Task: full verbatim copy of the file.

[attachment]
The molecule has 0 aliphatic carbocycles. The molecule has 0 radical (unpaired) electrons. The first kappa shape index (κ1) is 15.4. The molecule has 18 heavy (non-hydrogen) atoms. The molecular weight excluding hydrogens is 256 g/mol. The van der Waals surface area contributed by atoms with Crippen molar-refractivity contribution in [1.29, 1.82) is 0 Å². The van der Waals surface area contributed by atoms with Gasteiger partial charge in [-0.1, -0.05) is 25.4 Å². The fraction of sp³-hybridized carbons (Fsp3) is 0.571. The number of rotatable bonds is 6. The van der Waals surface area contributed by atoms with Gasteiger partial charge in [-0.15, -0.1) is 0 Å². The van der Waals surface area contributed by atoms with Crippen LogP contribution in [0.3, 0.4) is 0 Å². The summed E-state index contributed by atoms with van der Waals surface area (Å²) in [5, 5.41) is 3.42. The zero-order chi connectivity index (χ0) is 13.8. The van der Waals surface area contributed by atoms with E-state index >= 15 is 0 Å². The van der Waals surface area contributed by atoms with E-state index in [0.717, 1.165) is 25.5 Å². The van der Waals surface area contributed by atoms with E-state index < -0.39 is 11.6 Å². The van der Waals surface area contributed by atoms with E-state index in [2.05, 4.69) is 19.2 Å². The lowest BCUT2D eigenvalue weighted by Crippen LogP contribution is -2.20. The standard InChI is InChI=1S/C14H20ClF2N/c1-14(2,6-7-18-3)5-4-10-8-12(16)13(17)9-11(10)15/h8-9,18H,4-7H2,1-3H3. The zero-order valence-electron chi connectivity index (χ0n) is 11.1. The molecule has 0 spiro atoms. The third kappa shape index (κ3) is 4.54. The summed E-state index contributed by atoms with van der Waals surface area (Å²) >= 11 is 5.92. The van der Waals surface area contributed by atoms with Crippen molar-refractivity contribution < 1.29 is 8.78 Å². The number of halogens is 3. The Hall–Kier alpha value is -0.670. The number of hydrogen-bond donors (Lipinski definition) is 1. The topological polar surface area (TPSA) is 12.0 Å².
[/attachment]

The molecule has 0 aliphatic carbocycles. The molecule has 0 radical (unpaired) electrons. The first kappa shape index (κ1) is 15.4. The molecule has 18 heavy (non-hydrogen) atoms. The molecular weight excluding hydrogens is 256 g/mol. The van der Waals surface area contributed by atoms with Crippen molar-refractivity contribution in [1.29, 1.82) is 0 Å². The van der Waals surface area contributed by atoms with Gasteiger partial charge in [-0.1, -0.05) is 25.4 Å². The fraction of sp³-hybridized carbons (Fsp3) is 0.571. The number of rotatable bonds is 6. The van der Waals surface area contributed by atoms with Gasteiger partial charge in [-0.15, -0.1) is 0 Å². The van der Waals surface area contributed by atoms with Crippen LogP contribution in [0.3, 0.4) is 0 Å². The summed E-state index contributed by atoms with van der Waals surface area (Å²) in [5, 5.41) is 3.42. The zero-order chi connectivity index (χ0) is 13.8. The van der Waals surface area contributed by atoms with E-state index >= 15 is 0 Å². The van der Waals surface area contributed by atoms with E-state index in [0.717, 1.165) is 25.5 Å². The van der Waals surface area contributed by atoms with E-state index < -0.39 is 11.6 Å². The van der Waals surface area contributed by atoms with E-state index in [2.05, 4.69) is 19.2 Å². The lowest BCUT2D eigenvalue weighted by Crippen LogP contribution is -2.20. The standard InChI is InChI=1S/C14H20ClF2N/c1-14(2,6-7-18-3)5-4-10-8-12(16)13(17)9-11(10)15/h8-9,18H,4-7H2,1-3H3. The zero-order valence-electron chi connectivity index (χ0n) is 11.1. The molecule has 0 spiro atoms. The third kappa shape index (κ3) is 4.54. The summed E-state index contributed by atoms with van der Waals surface area (Å²) >= 11 is 5.92. The van der Waals surface area contributed by atoms with Crippen molar-refractivity contribution < 1.29 is 8.78 Å². The number of halogens is 3. The Hall–Kier alpha value is -0.670. The number of hydrogen-bond donors (Lipinski definition) is 1. The topological polar surface area (TPSA) is 12.0 Å².